10 outfit tips for your next photo shoot
Choosing an outfit for your photoshoot might be a bit difficult. These 10 outfit tips, based on experience and my personal taste, will give you a bit more insight into what really works on camera and what doesn’t.
1. Wear clothes you love!
First, I recommend you to wear clothes you love and feel great in. It’ll show when you feel great about what you’re wearing, and confidence makes everyone look good on camera.
2. Avoid whites and very pale pastels
It’s best to avoid white and very pale pastel colours, because your eye is automatically drawn to the lightest area of a photo. White and light coloured clothing can accentuate our bodies, and simultaneously make us look larger than we are. You’ll also blend with the scenery so much that the photo becomes less about you.
If you prefer neutral tones, earthy and warm browns or greys are perfect for you (or colours like in the image below!). Mid-tone or more vibrant rose-pink tones and corals are also flattering! Rich and deep reds, greens, purples, and blues work amazing on photos too!
3. Match the season
Go for dark and bold colours like deep red, sunset gold, and hunter green in winter and autumn. For spring, I recommend colours such as beige, dusty pink and primrose yellow. As for summer, this is the season for colours like paradise blue and pink lavender, or choose a fun floral print.
4. Fit your style to your location
Always keep your session location in mind when choosing your outfit. If your session is happening in a city setting, go for an urban outfit. Hats, layered jackets, boots or sneakers work really well. If you’ve selected a more natural environment, consider flowy fabric like linen dresses, wide-leg trousers or simple jumpsuits. Bring your favorite sunglasses, beach bag and sandals, or go barefoot!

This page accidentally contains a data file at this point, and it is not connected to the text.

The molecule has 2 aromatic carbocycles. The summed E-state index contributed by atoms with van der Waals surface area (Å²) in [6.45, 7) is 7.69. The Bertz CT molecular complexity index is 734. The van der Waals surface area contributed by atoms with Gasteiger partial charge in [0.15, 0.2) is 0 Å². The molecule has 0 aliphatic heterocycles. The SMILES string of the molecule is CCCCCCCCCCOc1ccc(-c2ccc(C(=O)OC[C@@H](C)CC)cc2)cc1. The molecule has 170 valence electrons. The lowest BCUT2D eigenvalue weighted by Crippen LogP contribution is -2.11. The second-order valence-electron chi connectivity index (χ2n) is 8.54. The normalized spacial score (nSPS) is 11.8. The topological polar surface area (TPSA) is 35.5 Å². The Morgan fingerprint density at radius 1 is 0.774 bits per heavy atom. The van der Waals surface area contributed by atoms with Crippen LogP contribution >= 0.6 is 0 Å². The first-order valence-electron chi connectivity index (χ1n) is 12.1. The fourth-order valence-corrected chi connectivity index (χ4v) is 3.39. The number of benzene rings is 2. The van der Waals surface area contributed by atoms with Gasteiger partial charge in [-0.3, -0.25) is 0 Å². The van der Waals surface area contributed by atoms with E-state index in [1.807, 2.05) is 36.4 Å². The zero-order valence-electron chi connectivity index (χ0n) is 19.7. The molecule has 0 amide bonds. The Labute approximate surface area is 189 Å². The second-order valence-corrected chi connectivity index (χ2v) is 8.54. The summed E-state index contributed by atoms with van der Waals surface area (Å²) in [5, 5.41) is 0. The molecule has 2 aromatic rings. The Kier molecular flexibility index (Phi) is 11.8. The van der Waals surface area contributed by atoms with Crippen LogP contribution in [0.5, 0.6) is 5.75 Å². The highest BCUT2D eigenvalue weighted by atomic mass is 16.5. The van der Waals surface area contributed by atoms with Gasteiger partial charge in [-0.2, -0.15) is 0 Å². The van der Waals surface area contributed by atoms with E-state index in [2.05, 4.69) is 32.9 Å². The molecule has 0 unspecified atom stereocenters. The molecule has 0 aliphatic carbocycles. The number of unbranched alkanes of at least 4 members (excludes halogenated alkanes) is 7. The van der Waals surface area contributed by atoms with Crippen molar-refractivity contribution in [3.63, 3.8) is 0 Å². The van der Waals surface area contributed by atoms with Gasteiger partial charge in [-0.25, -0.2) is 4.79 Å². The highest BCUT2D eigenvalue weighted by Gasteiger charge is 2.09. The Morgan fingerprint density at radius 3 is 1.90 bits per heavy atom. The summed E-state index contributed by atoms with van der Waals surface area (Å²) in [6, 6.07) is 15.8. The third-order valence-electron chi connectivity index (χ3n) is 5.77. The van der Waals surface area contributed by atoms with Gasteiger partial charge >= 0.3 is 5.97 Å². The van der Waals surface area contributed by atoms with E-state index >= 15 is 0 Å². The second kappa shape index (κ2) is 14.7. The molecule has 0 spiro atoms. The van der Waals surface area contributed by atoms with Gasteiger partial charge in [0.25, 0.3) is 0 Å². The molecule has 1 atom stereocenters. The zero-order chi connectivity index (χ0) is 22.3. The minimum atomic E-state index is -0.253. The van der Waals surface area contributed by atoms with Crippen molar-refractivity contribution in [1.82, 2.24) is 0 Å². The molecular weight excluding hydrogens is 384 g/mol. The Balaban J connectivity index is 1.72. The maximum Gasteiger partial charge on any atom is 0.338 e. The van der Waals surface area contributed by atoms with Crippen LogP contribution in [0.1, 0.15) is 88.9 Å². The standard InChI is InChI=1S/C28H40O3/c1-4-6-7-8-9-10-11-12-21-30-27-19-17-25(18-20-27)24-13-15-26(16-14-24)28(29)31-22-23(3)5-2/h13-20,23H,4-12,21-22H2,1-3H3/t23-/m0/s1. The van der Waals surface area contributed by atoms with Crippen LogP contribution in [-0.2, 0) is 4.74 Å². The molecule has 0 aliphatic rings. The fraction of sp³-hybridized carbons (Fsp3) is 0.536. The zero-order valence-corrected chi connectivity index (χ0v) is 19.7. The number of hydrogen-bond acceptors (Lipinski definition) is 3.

5. Use layers!
This will add visual interest to your look and gives you multiple posing and styling options. Dresses that catch the wind behind you work really well. And jackets or sweaters that you can work into your poses – open, closed, or wrapped around you – add that little extra to your photo.
6. Bring accessories
Jewellery and accessories, such as hats, earrings, layered necklaces, bracelets and rings, add variety to your images.
7. Choose a good neckline
A wide-open neckline tends to thicken the neck in a photograph, so be careful with that. A turtleneck or a deep V-neck top are both very good options, they tend to slim you down and frame your face beautifully.
8. Makeup, hair and nails
It can be great to have your makeup and hair professionally done before your photoshoot. If you’re booking a session with me, I can help you hire a professional makeup artist. If you’re doing it yourself, try to avoid cakey foundation (easy to spot) and shimmery makeup (usually reflects light in an unflattering way). Natural skin textures can complement a makeup look, which is why you could emphasise them even more (e.g. draw over freckles with an eyebrow or eyeliner pencil).
Putting your hair up brings attention to your face and keeping it down looks more playful, so simply go with whatever makes you feel comfortable. And don’t forget to check your nails! Half-gone nail polish is such a distraction on photos!
9. Group or family portrait session? Pick 3-4 colors!
Matching outfits is not necessarily the best idea for a dynamic picture – it’s rather a bit cheesy. Simply pick three or four colours – preferably from a matching color palette – and mix them up as much as possible.
10. Lay it all out!
Shoes, dresses, jeans, shoes, everything should be included! Take a careful look at the collection you’ve made. If your eye goes to any one item in particular, you can be certain that the same thing will happen in a photograph. It means that the item is either an amazing eye-catcher or that it’s distracting and needs to be changed.